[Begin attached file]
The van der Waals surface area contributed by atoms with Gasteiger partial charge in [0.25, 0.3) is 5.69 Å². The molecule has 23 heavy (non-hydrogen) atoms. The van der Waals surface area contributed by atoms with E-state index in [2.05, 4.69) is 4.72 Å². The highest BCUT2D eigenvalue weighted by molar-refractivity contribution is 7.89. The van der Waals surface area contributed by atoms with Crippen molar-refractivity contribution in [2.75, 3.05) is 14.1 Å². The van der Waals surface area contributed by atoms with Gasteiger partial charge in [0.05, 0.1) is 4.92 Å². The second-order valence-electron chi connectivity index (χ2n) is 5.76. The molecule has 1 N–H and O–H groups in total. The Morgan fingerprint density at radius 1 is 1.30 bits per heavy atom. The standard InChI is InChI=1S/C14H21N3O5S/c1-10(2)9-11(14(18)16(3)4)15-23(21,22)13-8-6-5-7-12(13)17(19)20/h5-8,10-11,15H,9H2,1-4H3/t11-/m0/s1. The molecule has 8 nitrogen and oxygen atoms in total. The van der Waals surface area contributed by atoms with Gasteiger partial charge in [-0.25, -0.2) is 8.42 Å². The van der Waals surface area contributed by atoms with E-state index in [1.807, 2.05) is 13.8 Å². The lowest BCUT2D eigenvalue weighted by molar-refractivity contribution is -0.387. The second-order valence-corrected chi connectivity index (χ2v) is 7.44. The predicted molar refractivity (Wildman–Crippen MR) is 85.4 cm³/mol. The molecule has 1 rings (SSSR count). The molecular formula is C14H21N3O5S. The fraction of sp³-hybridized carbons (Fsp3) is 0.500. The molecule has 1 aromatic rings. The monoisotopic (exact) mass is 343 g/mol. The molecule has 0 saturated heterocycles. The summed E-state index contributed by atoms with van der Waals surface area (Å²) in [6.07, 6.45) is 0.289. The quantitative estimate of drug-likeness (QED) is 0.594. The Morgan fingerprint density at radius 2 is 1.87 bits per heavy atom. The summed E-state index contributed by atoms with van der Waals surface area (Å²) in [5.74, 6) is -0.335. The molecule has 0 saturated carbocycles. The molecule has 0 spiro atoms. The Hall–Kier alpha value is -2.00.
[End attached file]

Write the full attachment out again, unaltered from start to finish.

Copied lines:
The van der Waals surface area contributed by atoms with Gasteiger partial charge in [0.25, 0.3) is 5.69 Å². The molecule has 23 heavy (non-hydrogen) atoms. The van der Waals surface area contributed by atoms with E-state index in [2.05, 4.69) is 4.72 Å². The highest BCUT2D eigenvalue weighted by molar-refractivity contribution is 7.89. The van der Waals surface area contributed by atoms with Crippen molar-refractivity contribution in [2.75, 3.05) is 14.1 Å². The van der Waals surface area contributed by atoms with Gasteiger partial charge in [0.05, 0.1) is 4.92 Å². The second-order valence-electron chi connectivity index (χ2n) is 5.76. The molecule has 1 N–H and O–H groups in total. The Morgan fingerprint density at radius 1 is 1.30 bits per heavy atom. The standard InChI is InChI=1S/C14H21N3O5S/c1-10(2)9-11(14(18)16(3)4)15-23(21,22)13-8-6-5-7-12(13)17(19)20/h5-8,10-11,15H,9H2,1-4H3/t11-/m0/s1. The molecule has 8 nitrogen and oxygen atoms in total. The van der Waals surface area contributed by atoms with Gasteiger partial charge in [-0.25, -0.2) is 8.42 Å². The van der Waals surface area contributed by atoms with E-state index in [1.807, 2.05) is 13.8 Å². The lowest BCUT2D eigenvalue weighted by molar-refractivity contribution is -0.387. The second-order valence-corrected chi connectivity index (χ2v) is 7.44. The predicted molar refractivity (Wildman–Crippen MR) is 85.4 cm³/mol. The molecule has 1 rings (SSSR count). The molecular formula is C14H21N3O5S. The fraction of sp³-hybridized carbons (Fsp3) is 0.500. The molecule has 1 aromatic rings. The monoisotopic (exact) mass is 343 g/mol. The molecule has 0 saturated heterocycles. The summed E-state index contributed by atoms with van der Waals surface area (Å²) in [6.07, 6.45) is 0.289. The quantitative estimate of drug-likeness (QED) is 0.594. The Morgan fingerprint density at radius 2 is 1.87 bits per heavy atom. The summed E-state index contributed by atoms with van der Waals surface area (Å²) in [5.74, 6) is -0.335. The molecule has 0 saturated carbocycles. The molecule has 0 spiro atoms. The Hall–Kier alpha value is -2.00.